Molto Pizza (376 Deer Park Ave., Babylon): Much of the fare at this new eatery hails from the coastline of Campania — as do both owner Massimiliano Gargiulo and executive chef Mario Passante — so it’s no surprise that the pizza, Campania’s greatest export, is excellent, with a smoky-tender-crunchy crust. The menu lists three pies: Margherita, marinara (anchovies, no cheese) and quattro formaggio (with buffalo mozzarella, Parmesan, Gorgonzola and goat cheese) plus about a dozen toppings. Although the restaurant’s subtitle is "a coal fire pizzeria," the oven here burns mostly wood, with a little coal to raise the temperature. Gargiulo, who was a carpenter and builder before becoming a restaurateur constructed the brick oven himself. More info: 631-314-4412

Naples Street Food (970 Hempstead Tpke., Franklin Square): Naples Street Food's pie is unapologetically Neapolitan. It is bordered by a puffy rim ("cornicione" in Italian) whose texture — pillowy but chewy — is the result of a long, cold fermentation and superfine "tipo 00" flour. Since 2016, when he opened his tiny pizzeria in Franklin Square, Naples-born pizzaiolo Gianluca Chiarolanza has tightened up his pies, making the crust crisper and the toppings less soupy than is traditional in Italy. The original Naples Street Food has a wood-burning oven imported from Italy but the Oceanside location, which opened in 2019, uses an Italian-made electric oven that mimics and possibly improves upon its wood-burning cousin. (Other location at 2905 Long Beach Rd., Oceanside; 516-442-1692). More info: 516-673-4630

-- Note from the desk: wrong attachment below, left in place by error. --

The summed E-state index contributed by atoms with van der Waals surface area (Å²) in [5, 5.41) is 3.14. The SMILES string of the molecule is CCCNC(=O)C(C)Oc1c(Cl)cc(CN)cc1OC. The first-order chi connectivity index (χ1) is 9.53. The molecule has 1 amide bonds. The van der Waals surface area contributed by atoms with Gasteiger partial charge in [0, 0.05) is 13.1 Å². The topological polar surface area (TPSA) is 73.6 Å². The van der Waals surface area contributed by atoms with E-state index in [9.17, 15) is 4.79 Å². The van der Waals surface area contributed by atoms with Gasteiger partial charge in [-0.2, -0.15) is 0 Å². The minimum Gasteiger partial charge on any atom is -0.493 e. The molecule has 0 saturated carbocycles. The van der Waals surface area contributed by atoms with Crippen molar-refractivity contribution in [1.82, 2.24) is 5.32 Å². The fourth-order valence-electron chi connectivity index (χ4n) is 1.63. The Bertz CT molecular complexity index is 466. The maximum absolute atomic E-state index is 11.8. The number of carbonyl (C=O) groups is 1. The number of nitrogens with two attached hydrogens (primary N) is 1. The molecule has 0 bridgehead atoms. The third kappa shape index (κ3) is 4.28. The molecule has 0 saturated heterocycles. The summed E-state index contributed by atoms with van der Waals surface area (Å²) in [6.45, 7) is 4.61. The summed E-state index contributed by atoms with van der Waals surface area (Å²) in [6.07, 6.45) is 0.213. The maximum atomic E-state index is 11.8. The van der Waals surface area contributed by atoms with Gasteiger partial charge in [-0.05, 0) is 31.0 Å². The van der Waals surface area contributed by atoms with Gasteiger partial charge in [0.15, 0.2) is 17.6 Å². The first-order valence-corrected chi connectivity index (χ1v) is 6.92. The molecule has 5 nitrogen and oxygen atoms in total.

The Onion Tree (242 Sea Cliff Ave., Sea Cliff): When Jay and Raquel Jadeja closed their Wild Side Bistro earlier this year, Oakdale’s loss became Sea Cliff’s gain. At their new eatery, The Onion Tree, Jay flaunts his pizzaiolo chops and his world travels with an imaginative roster of pies of well crafted pies: an elegant marinara; a luxuriant "funghi" with wild mushrooms, Taleggio, Fontina, thyme and truffle oil; an Indian-inspired "palak paneer" pie, topped with spinach, fresh cheese, tomatoes, ginger and garlic; a curiously addictive "Asian braised brisket" with Gorgonzola, red onion and red peppers. More info: 516-916-5353, theoniontree.com